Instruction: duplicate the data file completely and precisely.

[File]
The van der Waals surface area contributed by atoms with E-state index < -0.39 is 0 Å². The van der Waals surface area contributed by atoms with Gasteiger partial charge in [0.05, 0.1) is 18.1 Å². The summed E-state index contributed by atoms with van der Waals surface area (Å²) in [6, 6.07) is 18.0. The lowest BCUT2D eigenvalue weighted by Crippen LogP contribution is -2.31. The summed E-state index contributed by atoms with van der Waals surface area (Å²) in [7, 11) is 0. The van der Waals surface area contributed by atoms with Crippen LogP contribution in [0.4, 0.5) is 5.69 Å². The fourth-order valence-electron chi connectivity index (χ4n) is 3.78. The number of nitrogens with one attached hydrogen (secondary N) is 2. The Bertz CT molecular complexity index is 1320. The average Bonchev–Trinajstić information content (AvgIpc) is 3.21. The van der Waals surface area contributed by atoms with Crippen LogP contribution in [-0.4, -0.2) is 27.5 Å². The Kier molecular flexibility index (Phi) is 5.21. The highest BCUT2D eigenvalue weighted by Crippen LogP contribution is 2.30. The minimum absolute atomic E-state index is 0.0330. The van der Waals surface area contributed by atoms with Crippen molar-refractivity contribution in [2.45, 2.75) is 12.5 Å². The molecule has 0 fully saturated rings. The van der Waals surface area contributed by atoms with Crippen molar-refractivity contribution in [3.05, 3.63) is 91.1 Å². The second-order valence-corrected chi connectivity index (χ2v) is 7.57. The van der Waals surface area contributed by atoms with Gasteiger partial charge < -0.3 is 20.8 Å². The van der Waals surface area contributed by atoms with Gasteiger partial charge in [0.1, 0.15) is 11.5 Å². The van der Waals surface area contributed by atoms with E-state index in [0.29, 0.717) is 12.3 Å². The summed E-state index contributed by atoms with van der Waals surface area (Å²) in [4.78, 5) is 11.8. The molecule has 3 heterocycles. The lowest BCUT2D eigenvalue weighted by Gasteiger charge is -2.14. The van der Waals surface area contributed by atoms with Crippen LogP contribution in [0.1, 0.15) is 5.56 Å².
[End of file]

The van der Waals surface area contributed by atoms with E-state index < -0.39 is 0 Å². The van der Waals surface area contributed by atoms with Gasteiger partial charge in [0.05, 0.1) is 18.1 Å². The summed E-state index contributed by atoms with van der Waals surface area (Å²) in [6, 6.07) is 18.0. The lowest BCUT2D eigenvalue weighted by Crippen LogP contribution is -2.31. The summed E-state index contributed by atoms with van der Waals surface area (Å²) in [7, 11) is 0. The van der Waals surface area contributed by atoms with Crippen LogP contribution in [0.4, 0.5) is 5.69 Å². The fourth-order valence-electron chi connectivity index (χ4n) is 3.78. The number of nitrogens with one attached hydrogen (secondary N) is 2. The Bertz CT molecular complexity index is 1320. The average Bonchev–Trinajstić information content (AvgIpc) is 3.21. The van der Waals surface area contributed by atoms with Crippen LogP contribution in [-0.4, -0.2) is 27.5 Å². The Kier molecular flexibility index (Phi) is 5.21. The highest BCUT2D eigenvalue weighted by Crippen LogP contribution is 2.30. The minimum absolute atomic E-state index is 0.0330. The van der Waals surface area contributed by atoms with Crippen molar-refractivity contribution in [2.45, 2.75) is 12.5 Å². The molecule has 0 fully saturated rings. The van der Waals surface area contributed by atoms with Crippen molar-refractivity contribution in [3.05, 3.63) is 91.1 Å². The second-order valence-corrected chi connectivity index (χ2v) is 7.57. The van der Waals surface area contributed by atoms with Gasteiger partial charge < -0.3 is 20.8 Å². The van der Waals surface area contributed by atoms with Gasteiger partial charge in [0.1, 0.15) is 11.5 Å². The van der Waals surface area contributed by atoms with E-state index in [0.29, 0.717) is 12.3 Å². The summed E-state index contributed by atoms with van der Waals surface area (Å²) in [4.78, 5) is 11.8. The molecule has 3 heterocycles. The lowest BCUT2D eigenvalue weighted by Gasteiger charge is -2.14. The van der Waals surface area contributed by atoms with Crippen LogP contribution in [0.1, 0.15) is 5.56 Å².